A federal judge in Port Huron could decide Wednesday to remove thousands of people from the lifetime sex offender registry.
U.S. District Judge Robert Cleland has scheduled a hearing for 2 p.m., Wednesday at the federal courthouse in Port Huron to announce his ruling on Michigan's sex offender registry act, which could affect nearly 44,000 people who are currently on the state's sex offenders list.
The ruling could change the number of people who are forced to register. Under state law enacted in 2006, people who had committed offenses before January 1, 2006, were forced to register as sex offenders. An amendment was added in 2011 that divided sex offenders into three tiers and also applied to juveniles.
In 2016, the Sixth Circuit Court of Appeals ruled the act could not be retroactively enforced. The court, citing research that said the public sex offender registries actually make the public less safe, emphasized the law did not work and was not constitutional.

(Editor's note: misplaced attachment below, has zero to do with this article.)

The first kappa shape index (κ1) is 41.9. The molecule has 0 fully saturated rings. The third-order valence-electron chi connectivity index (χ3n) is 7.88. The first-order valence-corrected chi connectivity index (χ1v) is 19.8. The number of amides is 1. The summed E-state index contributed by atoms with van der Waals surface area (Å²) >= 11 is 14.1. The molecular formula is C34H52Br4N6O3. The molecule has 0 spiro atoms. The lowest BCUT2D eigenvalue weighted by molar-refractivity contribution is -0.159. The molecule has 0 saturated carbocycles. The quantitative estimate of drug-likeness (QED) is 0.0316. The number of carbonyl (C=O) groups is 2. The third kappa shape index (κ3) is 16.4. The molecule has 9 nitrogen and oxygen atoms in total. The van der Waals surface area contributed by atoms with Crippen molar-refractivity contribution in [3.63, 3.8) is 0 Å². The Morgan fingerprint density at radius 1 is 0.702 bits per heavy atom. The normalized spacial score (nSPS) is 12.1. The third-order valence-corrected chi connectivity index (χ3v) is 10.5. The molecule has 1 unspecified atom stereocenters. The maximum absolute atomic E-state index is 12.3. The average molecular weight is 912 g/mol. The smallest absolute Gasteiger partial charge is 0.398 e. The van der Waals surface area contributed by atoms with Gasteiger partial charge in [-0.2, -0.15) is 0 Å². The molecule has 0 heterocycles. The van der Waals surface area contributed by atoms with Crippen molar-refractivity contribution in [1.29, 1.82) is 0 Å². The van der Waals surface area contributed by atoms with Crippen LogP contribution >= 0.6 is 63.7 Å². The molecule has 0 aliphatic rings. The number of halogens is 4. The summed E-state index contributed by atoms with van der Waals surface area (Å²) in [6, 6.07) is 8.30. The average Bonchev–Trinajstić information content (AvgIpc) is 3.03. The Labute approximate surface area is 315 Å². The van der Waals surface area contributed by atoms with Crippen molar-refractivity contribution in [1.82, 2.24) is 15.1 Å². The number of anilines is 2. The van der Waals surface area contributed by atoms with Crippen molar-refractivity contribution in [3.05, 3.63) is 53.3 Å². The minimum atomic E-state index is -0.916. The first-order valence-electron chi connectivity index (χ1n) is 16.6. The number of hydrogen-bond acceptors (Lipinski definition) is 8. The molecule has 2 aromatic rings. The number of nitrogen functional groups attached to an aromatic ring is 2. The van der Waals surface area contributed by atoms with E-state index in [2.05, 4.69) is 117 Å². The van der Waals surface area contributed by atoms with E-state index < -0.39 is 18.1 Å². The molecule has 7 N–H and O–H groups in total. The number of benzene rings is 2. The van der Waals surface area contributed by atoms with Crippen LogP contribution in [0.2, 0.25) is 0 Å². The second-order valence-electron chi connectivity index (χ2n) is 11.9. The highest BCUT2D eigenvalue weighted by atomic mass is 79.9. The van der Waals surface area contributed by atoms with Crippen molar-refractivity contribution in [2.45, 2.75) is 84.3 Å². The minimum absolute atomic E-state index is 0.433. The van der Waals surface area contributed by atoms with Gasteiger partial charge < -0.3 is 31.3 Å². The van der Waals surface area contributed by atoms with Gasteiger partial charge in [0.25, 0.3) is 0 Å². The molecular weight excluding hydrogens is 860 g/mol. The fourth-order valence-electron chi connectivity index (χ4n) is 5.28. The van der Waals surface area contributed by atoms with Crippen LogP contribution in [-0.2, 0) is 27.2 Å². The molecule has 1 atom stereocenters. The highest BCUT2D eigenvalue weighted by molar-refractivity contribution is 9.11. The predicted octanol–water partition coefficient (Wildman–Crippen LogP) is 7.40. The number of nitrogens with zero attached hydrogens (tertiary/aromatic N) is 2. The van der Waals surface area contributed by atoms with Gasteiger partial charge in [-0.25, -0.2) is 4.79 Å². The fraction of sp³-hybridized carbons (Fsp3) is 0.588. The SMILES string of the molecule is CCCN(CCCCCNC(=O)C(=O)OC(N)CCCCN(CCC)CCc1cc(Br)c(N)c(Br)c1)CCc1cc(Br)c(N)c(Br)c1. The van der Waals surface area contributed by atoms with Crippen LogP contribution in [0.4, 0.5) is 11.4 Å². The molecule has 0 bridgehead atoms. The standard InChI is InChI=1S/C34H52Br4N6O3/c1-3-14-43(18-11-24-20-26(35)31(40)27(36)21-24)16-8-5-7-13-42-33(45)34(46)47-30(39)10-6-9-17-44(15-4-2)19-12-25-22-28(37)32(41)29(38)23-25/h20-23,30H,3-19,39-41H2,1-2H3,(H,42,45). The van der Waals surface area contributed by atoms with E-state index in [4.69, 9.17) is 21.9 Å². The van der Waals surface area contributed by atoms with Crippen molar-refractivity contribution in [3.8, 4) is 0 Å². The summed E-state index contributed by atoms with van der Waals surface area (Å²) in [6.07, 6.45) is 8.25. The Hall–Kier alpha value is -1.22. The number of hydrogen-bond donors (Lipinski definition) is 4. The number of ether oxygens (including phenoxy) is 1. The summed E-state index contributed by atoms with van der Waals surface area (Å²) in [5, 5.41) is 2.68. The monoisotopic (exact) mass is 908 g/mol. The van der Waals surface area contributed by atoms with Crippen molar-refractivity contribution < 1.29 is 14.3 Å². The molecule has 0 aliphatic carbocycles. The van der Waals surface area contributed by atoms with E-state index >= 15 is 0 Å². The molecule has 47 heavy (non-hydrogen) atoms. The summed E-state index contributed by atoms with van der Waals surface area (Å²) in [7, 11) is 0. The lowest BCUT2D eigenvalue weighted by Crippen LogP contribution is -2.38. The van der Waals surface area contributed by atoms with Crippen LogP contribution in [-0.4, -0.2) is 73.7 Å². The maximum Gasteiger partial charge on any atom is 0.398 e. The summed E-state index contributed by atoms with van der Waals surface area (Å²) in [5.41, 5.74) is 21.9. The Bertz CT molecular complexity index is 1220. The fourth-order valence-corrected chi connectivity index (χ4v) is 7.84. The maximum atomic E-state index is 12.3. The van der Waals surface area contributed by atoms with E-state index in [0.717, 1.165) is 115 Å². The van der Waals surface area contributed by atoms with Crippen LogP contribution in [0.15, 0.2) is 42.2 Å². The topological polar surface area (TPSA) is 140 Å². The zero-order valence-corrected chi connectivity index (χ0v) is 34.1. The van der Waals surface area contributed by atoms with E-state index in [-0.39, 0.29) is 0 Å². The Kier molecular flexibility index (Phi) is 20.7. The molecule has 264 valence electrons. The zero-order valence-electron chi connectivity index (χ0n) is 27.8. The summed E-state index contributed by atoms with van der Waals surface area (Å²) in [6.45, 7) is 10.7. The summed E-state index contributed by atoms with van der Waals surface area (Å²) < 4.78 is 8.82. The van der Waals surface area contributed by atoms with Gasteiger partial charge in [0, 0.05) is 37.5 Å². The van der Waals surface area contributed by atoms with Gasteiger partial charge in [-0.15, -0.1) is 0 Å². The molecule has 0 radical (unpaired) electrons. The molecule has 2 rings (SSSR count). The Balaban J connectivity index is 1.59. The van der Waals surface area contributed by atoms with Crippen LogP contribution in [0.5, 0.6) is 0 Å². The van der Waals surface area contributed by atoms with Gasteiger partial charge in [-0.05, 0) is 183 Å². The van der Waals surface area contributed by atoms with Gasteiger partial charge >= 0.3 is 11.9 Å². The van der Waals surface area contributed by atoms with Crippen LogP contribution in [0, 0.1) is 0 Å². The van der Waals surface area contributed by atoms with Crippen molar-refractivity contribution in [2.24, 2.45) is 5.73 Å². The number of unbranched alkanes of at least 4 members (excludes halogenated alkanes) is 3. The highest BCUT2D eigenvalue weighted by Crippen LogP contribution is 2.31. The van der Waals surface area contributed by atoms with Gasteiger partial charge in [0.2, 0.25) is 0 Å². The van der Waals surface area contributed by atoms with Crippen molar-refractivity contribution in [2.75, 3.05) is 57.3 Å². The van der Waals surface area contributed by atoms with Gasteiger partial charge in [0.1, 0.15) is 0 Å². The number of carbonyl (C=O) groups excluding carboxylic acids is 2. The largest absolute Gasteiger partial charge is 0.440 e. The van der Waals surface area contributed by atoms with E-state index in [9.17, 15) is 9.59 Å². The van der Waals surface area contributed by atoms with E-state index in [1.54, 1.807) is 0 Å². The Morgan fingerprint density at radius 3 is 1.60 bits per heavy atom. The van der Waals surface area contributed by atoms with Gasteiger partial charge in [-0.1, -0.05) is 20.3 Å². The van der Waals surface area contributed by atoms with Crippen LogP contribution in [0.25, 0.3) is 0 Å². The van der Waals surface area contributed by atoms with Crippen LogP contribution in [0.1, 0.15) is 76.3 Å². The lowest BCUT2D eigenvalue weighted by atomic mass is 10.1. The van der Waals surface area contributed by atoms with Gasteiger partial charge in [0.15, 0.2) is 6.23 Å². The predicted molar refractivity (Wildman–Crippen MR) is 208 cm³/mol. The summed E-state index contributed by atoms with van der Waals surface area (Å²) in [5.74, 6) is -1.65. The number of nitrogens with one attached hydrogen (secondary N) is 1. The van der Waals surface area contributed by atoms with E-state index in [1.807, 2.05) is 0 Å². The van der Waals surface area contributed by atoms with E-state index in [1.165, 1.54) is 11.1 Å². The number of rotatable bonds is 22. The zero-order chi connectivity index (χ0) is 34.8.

Despite the ruling, the law was still being enforced against 44,000 offenders. In June 2018, the ACLU and University of Michigan Clinical Law Program brought a class action suit, asking for a federal judge to block the enforcement of amendments.
In June, a federal judge ruled the Michigan legislature had 90 days to amend or replace the law but that never happened.
By September, with no action taken on the amendments, the ACLU filed a motion, asking that the 2011 law not be applied to offenders who committed their crimes before the amendments were added. The state filed a response and judge Cleland set Wednesday, Feb. 5, as the date he would hold a hearing on the motion.
Cameras are not permitted inside federal courtrooms but FOX 2 is monitoring the hearing and will update this page when the announcement is made.